“The field [of social practice] has to turn toward the mirror on this question of equity before it can answer that question about its contribution to equity in society.”
This interview between H. “Herukhuti” Sharif Williams and Justin Maxon is a part of an ongoing dialogue and serves as an entry point into a project they have been developing. Since 2017, Williams and Maxon have been working on a collaborative book project titled Chester: Staring Down the White Gaze. At the epicenter of this critical collaboration are two sets of images: the work Maxon completed as a photographer and journalist, covering the city of Chester, Pennsylvania from 2008-2016, and photographs from Maxon’s childhood archives. Using the latter, Williams and Maxon built a visual glossary of white racial tropes to unpack Maxon’s relationship to whiteness. They use this framework to reconsider Maxon’s work in Chester, along with other contemporary and historical local media coverage of the city, to elucidate the ways the white gaze reflects its own values when reflected off of the bodies of Black people.
The following questions were created in collaboration.
Justin Maxon: I feel like intersectionality has recently been elevated in academia and in the arts. It seems like you were way ahead of the times. Long before it became a thing artists and scholars were doing in the mainstream, you were bringing together systems of knowledge that were siloed.
H. “Herukhuti” Sharif Williams: In terms of intersectionality, I had the benefit of engaging Black feminists texts like the Combahee River Collective, which is a Third World and transnational feminist text [written in 1977]. They talk about the interlocking systems of oppression and how people are impacted by holding multiple identities. I had that within my education learning because I come from parents that were politically active in the 60’s and 70’s. On my mother’s side, our family would be considered “race people” back in the day. They used to call them “race people,” people who were conscious of the racism that existed, what it meant for Black people to own their greatness and own who and what they are in the world. So, regardless of the formal educational environment I was in, I always knew that there were resources out there to develop my own intellectual lineage. I had a mentor, Ibrahom Abdurrahman Farajaje, who was an intersectional scholar, and talked about intersectionality in various kinds of ways.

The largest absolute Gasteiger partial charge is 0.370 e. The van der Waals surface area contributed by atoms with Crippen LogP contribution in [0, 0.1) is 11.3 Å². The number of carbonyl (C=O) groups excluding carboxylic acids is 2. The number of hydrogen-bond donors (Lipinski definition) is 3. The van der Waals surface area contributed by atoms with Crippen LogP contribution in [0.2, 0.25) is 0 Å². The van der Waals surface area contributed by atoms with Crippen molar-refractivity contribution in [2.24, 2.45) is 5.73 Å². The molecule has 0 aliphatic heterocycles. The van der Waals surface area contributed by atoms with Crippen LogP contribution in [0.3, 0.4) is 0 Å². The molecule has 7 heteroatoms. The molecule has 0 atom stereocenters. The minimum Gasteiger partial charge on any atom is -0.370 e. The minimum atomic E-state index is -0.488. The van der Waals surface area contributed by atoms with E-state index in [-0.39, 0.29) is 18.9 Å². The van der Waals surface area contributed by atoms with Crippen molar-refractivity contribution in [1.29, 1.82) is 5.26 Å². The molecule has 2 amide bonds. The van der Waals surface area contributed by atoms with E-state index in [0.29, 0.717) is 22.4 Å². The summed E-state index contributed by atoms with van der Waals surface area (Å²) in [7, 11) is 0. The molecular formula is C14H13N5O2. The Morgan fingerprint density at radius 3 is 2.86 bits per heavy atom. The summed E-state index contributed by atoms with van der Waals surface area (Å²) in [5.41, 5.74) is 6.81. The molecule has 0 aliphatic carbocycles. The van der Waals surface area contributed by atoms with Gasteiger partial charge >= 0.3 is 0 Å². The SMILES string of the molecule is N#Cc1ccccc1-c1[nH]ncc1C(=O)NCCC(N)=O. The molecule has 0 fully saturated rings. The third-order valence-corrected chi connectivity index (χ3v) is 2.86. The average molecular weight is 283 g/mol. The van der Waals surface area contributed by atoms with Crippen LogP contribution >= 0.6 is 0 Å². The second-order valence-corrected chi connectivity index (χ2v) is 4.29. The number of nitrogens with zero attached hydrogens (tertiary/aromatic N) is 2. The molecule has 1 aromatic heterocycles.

And so the intersectionality that I knew actually came from a different lineage than what most people think about. Like when most people think about intersectionality, they think about Kimberlé Crenshaw’s work as a critical race theorist in legal studies who talked about how Black women in particular would be impacted by the law and treated differently than Black men, because of their gender, and different than white women because of their race. That there were these intersecting identities that made them particularly vulnerable on both levels of race and gender. Most people reference Kimberlé Crenshaw as the founder of intersectionality theory but she coined the term in writing from a concept that had been a part of Black feminist thought and Third World feminist thought for decades before Crenshaw published on the topic.
Some of the stuff that people articulate now, I’ve heard before from generations prior. The whole idea of pleasure activism, for example, that’s something that’s become trendy now. But when I opened up a sexual cultural center, in the early 2000s, and was organizing sex parties and massage groups and having sexual Olympics, where people had these Olympic style meets that had an erotic component, it wasn’t as trendy. So back in the early 2000s, and even the late nineties, when I was trying to find a way to operationalize Audre Lorde’s “The Uses of the Erotic: The Erotic as Power,” it wasn’t as popular. It was more seen as, “That’s the nasty stuff.” How can you both be an intellectual, and a sacred whore or how could you be an academic and organize sex parties? How could you be a scholar, and be coaching people in how to have orgasms and experience richer, deeper levels of pleasure?